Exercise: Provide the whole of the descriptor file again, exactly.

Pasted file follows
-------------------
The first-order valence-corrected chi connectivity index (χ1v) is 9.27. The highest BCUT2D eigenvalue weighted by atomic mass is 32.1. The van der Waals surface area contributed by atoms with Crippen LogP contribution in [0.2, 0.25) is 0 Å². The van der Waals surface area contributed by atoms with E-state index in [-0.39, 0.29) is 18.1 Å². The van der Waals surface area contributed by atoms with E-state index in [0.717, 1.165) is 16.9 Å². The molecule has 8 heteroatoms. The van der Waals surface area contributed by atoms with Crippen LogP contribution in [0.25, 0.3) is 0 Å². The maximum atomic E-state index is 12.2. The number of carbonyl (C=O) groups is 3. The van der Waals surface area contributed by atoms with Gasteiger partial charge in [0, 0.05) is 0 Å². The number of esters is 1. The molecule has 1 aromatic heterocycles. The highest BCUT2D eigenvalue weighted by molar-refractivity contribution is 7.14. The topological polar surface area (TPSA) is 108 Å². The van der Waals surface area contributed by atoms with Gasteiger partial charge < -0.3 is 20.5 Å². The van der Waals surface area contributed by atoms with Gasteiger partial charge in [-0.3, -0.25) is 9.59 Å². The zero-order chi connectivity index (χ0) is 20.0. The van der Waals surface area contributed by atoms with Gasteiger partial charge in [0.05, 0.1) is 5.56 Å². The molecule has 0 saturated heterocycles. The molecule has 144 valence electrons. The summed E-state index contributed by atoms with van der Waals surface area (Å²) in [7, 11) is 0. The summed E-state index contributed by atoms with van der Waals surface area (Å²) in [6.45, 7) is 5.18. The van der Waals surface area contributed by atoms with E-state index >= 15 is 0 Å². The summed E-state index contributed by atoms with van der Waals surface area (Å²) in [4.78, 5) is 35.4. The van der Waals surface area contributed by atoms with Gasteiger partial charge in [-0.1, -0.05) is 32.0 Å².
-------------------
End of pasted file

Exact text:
The first-order valence-corrected chi connectivity index (χ1v) is 9.27. The highest BCUT2D eigenvalue weighted by atomic mass is 32.1. The van der Waals surface area contributed by atoms with Crippen LogP contribution in [0.2, 0.25) is 0 Å². The van der Waals surface area contributed by atoms with E-state index in [-0.39, 0.29) is 18.1 Å². The van der Waals surface area contributed by atoms with E-state index in [0.717, 1.165) is 16.9 Å². The molecule has 8 heteroatoms. The van der Waals surface area contributed by atoms with Crippen LogP contribution in [0.25, 0.3) is 0 Å². The maximum atomic E-state index is 12.2. The number of carbonyl (C=O) groups is 3. The van der Waals surface area contributed by atoms with Gasteiger partial charge in [0, 0.05) is 0 Å². The number of esters is 1. The molecule has 1 aromatic heterocycles. The highest BCUT2D eigenvalue weighted by molar-refractivity contribution is 7.14. The topological polar surface area (TPSA) is 108 Å². The van der Waals surface area contributed by atoms with Gasteiger partial charge < -0.3 is 20.5 Å². The van der Waals surface area contributed by atoms with Gasteiger partial charge in [-0.3, -0.25) is 9.59 Å². The zero-order chi connectivity index (χ0) is 20.0. The van der Waals surface area contributed by atoms with Gasteiger partial charge in [0.05, 0.1) is 5.56 Å². The molecule has 0 saturated heterocycles. The molecule has 144 valence electrons. The summed E-state index contributed by atoms with van der Waals surface area (Å²) in [7, 11) is 0. The summed E-state index contributed by atoms with van der Waals surface area (Å²) in [6.45, 7) is 5.18. The van der Waals surface area contributed by atoms with E-state index >= 15 is 0 Å². The summed E-state index contributed by atoms with van der Waals surface area (Å²) in [4.78, 5) is 35.4. The van der Waals surface area contributed by atoms with Gasteiger partial charge in [-0.1, -0.05) is 32.0 Å².